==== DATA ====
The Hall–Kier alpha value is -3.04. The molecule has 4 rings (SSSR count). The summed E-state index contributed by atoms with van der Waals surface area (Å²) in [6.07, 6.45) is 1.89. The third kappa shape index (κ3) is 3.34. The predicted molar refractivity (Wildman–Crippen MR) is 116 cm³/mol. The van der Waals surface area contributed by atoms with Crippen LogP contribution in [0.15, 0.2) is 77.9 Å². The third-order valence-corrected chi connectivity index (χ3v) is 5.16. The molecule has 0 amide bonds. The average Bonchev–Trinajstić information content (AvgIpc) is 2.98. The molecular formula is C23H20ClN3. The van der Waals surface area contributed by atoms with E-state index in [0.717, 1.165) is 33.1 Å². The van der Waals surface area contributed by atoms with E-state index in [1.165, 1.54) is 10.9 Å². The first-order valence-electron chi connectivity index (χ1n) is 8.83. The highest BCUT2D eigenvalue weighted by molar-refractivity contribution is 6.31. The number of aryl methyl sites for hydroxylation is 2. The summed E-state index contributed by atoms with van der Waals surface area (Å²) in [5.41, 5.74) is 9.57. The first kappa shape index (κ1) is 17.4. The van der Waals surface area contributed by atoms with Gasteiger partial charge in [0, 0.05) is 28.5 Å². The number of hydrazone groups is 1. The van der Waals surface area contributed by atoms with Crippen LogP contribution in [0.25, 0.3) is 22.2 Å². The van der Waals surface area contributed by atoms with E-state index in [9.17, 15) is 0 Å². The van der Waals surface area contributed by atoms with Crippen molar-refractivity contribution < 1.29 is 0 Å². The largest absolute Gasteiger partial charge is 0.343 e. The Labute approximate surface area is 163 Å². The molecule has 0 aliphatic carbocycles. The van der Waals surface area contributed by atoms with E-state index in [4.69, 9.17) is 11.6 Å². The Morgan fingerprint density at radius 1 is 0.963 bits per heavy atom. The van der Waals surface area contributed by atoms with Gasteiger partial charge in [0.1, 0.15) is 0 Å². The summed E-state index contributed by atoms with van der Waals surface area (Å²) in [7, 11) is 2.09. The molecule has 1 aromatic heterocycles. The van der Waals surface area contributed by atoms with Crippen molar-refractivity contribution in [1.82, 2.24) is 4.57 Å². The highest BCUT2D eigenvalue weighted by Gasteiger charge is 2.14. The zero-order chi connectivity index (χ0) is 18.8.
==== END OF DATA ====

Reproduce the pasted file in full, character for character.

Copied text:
The Hall–Kier alpha value is -3.04. The molecule has 4 rings (SSSR count). The summed E-state index contributed by atoms with van der Waals surface area (Å²) in [6.07, 6.45) is 1.89. The third kappa shape index (κ3) is 3.34. The predicted molar refractivity (Wildman–Crippen MR) is 116 cm³/mol. The van der Waals surface area contributed by atoms with Crippen LogP contribution in [0.15, 0.2) is 77.9 Å². The third-order valence-corrected chi connectivity index (χ3v) is 5.16. The molecule has 0 amide bonds. The average Bonchev–Trinajstić information content (AvgIpc) is 2.98. The molecular formula is C23H20ClN3. The van der Waals surface area contributed by atoms with E-state index in [0.717, 1.165) is 33.1 Å². The van der Waals surface area contributed by atoms with E-state index in [1.165, 1.54) is 10.9 Å². The first-order valence-electron chi connectivity index (χ1n) is 8.83. The highest BCUT2D eigenvalue weighted by molar-refractivity contribution is 6.31. The number of aryl methyl sites for hydroxylation is 2. The summed E-state index contributed by atoms with van der Waals surface area (Å²) in [5.41, 5.74) is 9.57. The first kappa shape index (κ1) is 17.4. The van der Waals surface area contributed by atoms with Gasteiger partial charge in [0, 0.05) is 28.5 Å². The number of hydrazone groups is 1. The van der Waals surface area contributed by atoms with Crippen LogP contribution in [0.25, 0.3) is 22.2 Å². The van der Waals surface area contributed by atoms with E-state index in [9.17, 15) is 0 Å². The van der Waals surface area contributed by atoms with Crippen molar-refractivity contribution < 1.29 is 0 Å². The largest absolute Gasteiger partial charge is 0.343 e. The Labute approximate surface area is 163 Å². The molecule has 0 aliphatic carbocycles. The van der Waals surface area contributed by atoms with E-state index in [4.69, 9.17) is 11.6 Å². The Morgan fingerprint density at radius 1 is 0.963 bits per heavy atom. The van der Waals surface area contributed by atoms with Gasteiger partial charge in [0.1, 0.15) is 0 Å². The summed E-state index contributed by atoms with van der Waals surface area (Å²) in [7, 11) is 2.09. The molecule has 1 aromatic heterocycles. The van der Waals surface area contributed by atoms with Crippen molar-refractivity contribution in [1.82, 2.24) is 4.57 Å². The highest BCUT2D eigenvalue weighted by Gasteiger charge is 2.14. The zero-order chi connectivity index (χ0) is 18.8.